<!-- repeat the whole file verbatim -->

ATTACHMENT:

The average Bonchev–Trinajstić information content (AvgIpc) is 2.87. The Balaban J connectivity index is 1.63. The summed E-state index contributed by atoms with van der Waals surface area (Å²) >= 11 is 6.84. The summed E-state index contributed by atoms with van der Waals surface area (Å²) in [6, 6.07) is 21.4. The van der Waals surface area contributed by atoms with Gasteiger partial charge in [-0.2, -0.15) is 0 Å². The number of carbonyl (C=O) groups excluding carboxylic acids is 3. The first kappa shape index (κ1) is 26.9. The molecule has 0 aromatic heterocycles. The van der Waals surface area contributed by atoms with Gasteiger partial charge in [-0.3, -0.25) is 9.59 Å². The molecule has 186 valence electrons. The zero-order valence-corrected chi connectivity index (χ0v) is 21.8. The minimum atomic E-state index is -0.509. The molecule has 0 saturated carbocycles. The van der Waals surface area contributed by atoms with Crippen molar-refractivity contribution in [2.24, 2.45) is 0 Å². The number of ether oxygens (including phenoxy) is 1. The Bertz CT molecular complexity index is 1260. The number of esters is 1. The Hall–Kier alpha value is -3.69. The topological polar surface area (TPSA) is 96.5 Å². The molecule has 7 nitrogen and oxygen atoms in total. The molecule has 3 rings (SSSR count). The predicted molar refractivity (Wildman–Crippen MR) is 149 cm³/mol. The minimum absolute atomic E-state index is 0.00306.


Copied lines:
The average Bonchev–Trinajstić information content (AvgIpc) is 2.87. The Balaban J connectivity index is 1.63. The summed E-state index contributed by atoms with van der Waals surface area (Å²) >= 11 is 6.84. The summed E-state index contributed by atoms with van der Waals surface area (Å²) in [6, 6.07) is 21.4. The van der Waals surface area contributed by atoms with Gasteiger partial charge in [-0.2, -0.15) is 0 Å². The number of carbonyl (C=O) groups excluding carboxylic acids is 3. The first kappa shape index (κ1) is 26.9. The molecule has 0 aromatic heterocycles. The van der Waals surface area contributed by atoms with Gasteiger partial charge in [-0.3, -0.25) is 9.59 Å². The molecule has 186 valence electrons. The zero-order valence-corrected chi connectivity index (χ0v) is 21.8. The minimum atomic E-state index is -0.509. The molecule has 0 saturated carbocycles. The van der Waals surface area contributed by atoms with Crippen molar-refractivity contribution in [2.24, 2.45) is 0 Å². The number of ether oxygens (including phenoxy) is 1. The Bertz CT molecular complexity index is 1260. The number of esters is 1. The Hall–Kier alpha value is -3.69. The topological polar surface area (TPSA) is 96.5 Å². The molecule has 7 nitrogen and oxygen atoms in total. The molecule has 3 rings (SSSR count). The predicted molar refractivity (Wildman–Crippen MR) is 149 cm³/mol. The minimum absolute atomic E-state index is 0.00306.